He also wrote Tyrrell held a “genuine, although misguided and incorrect belief” that Martinez had abused his position as AMS President to obtain a “favourable settlement agreement” with the University Office of Student Conduct.
 
Curtis wrote he found “absolutely no abuse of power” by Martinez.  
 
Curtis was also mandated to determine whether Martinez was involved in the decision to terminate Tyrrell following the disclosure. 
 
He found Martinez “took no part in the decision to terminate” Tyrrell. 
 
“The AMS had virtually no practical choice in the matter,” Curtis wrote, adding the decision to terminate Tyrrell was made by Watters in consultation with others “including Liam Tharp [Vice-President of Operations], Joe Palubiski [Director of Human Resources], and Lyn Parry [General Manager].”
 
Curtis was mandated to determine whether Martinez “egregiously” interfered with the Policy Infringement Protocol (PIP) investigation that was initiated by Tyrrell. 
 
“Not only did [Martinez] not interfere “egregiously” in the PIP investigation, he did not interfere at all,” he wrote.
Curtis was additionally mandated to determine whether Martinez pressured AMS Secretary Bronwyn Woolhouse to take over Tyrrell’s investigation into him. 
 
“Given the ill-conceived nature of the investigation, it was to be expected that [Martinez] would raise concerns about the investigation with other officials of the AMS who play a role in the AMS Judicial System,” Curtis wrote.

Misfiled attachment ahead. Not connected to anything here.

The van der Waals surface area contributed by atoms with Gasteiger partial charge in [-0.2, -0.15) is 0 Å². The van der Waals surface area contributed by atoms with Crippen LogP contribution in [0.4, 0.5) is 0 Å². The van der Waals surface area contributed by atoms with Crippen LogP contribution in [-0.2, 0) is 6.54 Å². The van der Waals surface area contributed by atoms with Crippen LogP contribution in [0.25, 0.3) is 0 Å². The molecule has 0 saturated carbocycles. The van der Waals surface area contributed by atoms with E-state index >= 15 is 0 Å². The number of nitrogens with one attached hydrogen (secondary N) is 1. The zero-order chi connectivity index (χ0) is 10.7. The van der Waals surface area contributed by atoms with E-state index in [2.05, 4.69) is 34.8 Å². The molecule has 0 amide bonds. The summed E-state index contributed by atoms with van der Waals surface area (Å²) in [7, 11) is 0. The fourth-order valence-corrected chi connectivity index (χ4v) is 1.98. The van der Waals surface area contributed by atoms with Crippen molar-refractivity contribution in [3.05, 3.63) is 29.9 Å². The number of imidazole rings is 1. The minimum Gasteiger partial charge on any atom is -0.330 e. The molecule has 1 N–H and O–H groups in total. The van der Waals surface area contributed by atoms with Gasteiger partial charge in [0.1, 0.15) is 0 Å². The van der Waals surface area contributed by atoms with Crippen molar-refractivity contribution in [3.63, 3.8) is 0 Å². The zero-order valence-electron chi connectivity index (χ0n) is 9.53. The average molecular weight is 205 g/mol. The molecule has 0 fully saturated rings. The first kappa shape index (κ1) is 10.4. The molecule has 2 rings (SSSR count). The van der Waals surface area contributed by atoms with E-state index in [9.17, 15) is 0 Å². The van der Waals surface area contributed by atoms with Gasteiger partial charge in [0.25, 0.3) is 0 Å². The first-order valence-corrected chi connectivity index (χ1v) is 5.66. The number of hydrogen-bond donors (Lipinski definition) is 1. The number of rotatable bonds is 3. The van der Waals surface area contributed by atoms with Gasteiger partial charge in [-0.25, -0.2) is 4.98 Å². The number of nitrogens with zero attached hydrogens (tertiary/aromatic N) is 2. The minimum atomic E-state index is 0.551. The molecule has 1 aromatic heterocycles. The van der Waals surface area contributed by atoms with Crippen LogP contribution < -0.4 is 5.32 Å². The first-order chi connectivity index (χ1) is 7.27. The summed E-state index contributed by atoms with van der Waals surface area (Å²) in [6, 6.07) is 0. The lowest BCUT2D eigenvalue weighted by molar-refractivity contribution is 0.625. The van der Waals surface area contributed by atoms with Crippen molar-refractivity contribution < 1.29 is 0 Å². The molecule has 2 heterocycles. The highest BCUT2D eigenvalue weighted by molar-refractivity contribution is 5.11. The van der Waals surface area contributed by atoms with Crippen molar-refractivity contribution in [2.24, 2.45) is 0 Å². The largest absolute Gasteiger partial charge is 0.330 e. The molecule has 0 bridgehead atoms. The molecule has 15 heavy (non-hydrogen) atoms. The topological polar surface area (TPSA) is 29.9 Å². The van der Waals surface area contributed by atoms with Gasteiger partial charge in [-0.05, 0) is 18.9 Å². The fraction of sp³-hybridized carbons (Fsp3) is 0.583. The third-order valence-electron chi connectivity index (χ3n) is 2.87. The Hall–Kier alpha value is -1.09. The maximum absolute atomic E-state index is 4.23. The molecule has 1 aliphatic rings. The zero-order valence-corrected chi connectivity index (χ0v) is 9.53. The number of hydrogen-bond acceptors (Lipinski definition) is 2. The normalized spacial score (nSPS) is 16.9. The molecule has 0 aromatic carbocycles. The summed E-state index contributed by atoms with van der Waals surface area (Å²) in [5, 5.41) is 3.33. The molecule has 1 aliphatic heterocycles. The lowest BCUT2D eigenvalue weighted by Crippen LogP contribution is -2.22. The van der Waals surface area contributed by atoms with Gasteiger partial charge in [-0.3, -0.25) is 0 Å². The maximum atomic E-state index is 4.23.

He added Tyrrell was “way off course and the only options [Martinez] had were to raise his concerns with those who had an ability to address his concerns.”
 
Curtis wrote when Martinez approached Woolhouse, “it was based on his assessment that [Tyrrell] may have a serious bias against him and/or a conflict of interest.”
 
“Based on my investigation, it is clear to me that those concerns were legitimate.” 
 
Finally, Curtis was mandated to determine whether Martinez pressured Seema Sidhu, the Judicial Committee Chair, to recuse herself from the PIP investigation.
 
Curtis found Martinez was following policy when he contacted Seema Sidhu, and “the first thing they both agreed on was that she had a conflict and could not act as Chair.”
 
“In my interview with Ms. Sidhu, it was clear to me that there had never been a moment of her feeling pressure,” Curtis wrote. “As soon as she grasped the situation when she met with [Martinez], she concluded that she would need to recuse herself and she was absolutely correct in this assessment.”
 
He added Martinez’s concern that Sidhu would have to recuse herself was “right and fair-minded” as her bias would have been in his favour.  
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Corrections

March 29, 2019

This article mischaracterized the investigation's funding. While Assembly voted in its favour, the Board of Directors funded the investigation.

The Journal regrets the error.